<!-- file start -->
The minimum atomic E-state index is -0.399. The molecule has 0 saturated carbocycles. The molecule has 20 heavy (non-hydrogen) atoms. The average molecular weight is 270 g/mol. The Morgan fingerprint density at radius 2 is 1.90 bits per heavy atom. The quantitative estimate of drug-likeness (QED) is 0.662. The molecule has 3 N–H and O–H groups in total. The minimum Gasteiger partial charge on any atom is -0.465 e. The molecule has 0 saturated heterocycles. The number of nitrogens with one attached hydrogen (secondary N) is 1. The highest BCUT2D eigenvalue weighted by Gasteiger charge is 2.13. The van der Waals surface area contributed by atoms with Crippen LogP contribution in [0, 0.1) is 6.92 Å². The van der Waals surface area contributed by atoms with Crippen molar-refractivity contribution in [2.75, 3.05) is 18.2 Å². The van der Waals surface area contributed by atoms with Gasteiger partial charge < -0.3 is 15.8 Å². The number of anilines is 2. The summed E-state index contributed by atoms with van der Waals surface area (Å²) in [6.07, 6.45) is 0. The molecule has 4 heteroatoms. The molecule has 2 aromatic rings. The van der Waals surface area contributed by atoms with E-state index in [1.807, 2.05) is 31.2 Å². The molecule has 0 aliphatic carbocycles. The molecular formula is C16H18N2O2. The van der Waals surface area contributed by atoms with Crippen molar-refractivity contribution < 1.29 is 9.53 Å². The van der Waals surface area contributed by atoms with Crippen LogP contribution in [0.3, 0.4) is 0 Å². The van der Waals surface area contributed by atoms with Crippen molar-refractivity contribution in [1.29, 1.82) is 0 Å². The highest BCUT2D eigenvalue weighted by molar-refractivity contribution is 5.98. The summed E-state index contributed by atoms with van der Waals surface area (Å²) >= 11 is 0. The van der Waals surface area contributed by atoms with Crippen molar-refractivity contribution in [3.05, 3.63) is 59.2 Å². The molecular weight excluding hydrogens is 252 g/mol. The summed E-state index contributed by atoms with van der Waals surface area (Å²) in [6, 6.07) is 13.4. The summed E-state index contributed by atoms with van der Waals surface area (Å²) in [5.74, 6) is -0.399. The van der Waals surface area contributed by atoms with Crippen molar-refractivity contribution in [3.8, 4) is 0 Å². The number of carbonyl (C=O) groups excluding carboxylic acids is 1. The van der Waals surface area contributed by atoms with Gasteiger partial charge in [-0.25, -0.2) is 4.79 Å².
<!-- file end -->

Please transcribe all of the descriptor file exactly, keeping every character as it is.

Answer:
The minimum atomic E-state index is -0.399. The molecule has 0 saturated carbocycles. The molecule has 20 heavy (non-hydrogen) atoms. The average molecular weight is 270 g/mol. The Morgan fingerprint density at radius 2 is 1.90 bits per heavy atom. The quantitative estimate of drug-likeness (QED) is 0.662. The molecule has 3 N–H and O–H groups in total. The minimum Gasteiger partial charge on any atom is -0.465 e. The molecule has 0 saturated heterocycles. The number of nitrogens with one attached hydrogen (secondary N) is 1. The highest BCUT2D eigenvalue weighted by Gasteiger charge is 2.13. The van der Waals surface area contributed by atoms with Crippen LogP contribution in [0, 0.1) is 6.92 Å². The van der Waals surface area contributed by atoms with Crippen molar-refractivity contribution in [2.75, 3.05) is 18.2 Å². The van der Waals surface area contributed by atoms with Gasteiger partial charge < -0.3 is 15.8 Å². The number of anilines is 2. The summed E-state index contributed by atoms with van der Waals surface area (Å²) in [6.07, 6.45) is 0. The molecule has 4 heteroatoms. The molecule has 2 aromatic rings. The van der Waals surface area contributed by atoms with E-state index in [1.807, 2.05) is 31.2 Å². The molecule has 0 aliphatic carbocycles. The molecular formula is C16H18N2O2. The van der Waals surface area contributed by atoms with Crippen molar-refractivity contribution < 1.29 is 9.53 Å². The van der Waals surface area contributed by atoms with Crippen LogP contribution in [0.3, 0.4) is 0 Å². The van der Waals surface area contributed by atoms with Crippen molar-refractivity contribution in [1.29, 1.82) is 0 Å². The highest BCUT2D eigenvalue weighted by molar-refractivity contribution is 5.98. The summed E-state index contributed by atoms with van der Waals surface area (Å²) >= 11 is 0. The van der Waals surface area contributed by atoms with Crippen molar-refractivity contribution in [3.05, 3.63) is 59.2 Å². The molecular weight excluding hydrogens is 252 g/mol. The summed E-state index contributed by atoms with van der Waals surface area (Å²) in [6, 6.07) is 13.4. The summed E-state index contributed by atoms with van der Waals surface area (Å²) in [5.74, 6) is -0.399. The van der Waals surface area contributed by atoms with Crippen molar-refractivity contribution in [3.8, 4) is 0 Å². The number of carbonyl (C=O) groups excluding carboxylic acids is 1. The van der Waals surface area contributed by atoms with Gasteiger partial charge in [-0.25, -0.2) is 4.79 Å².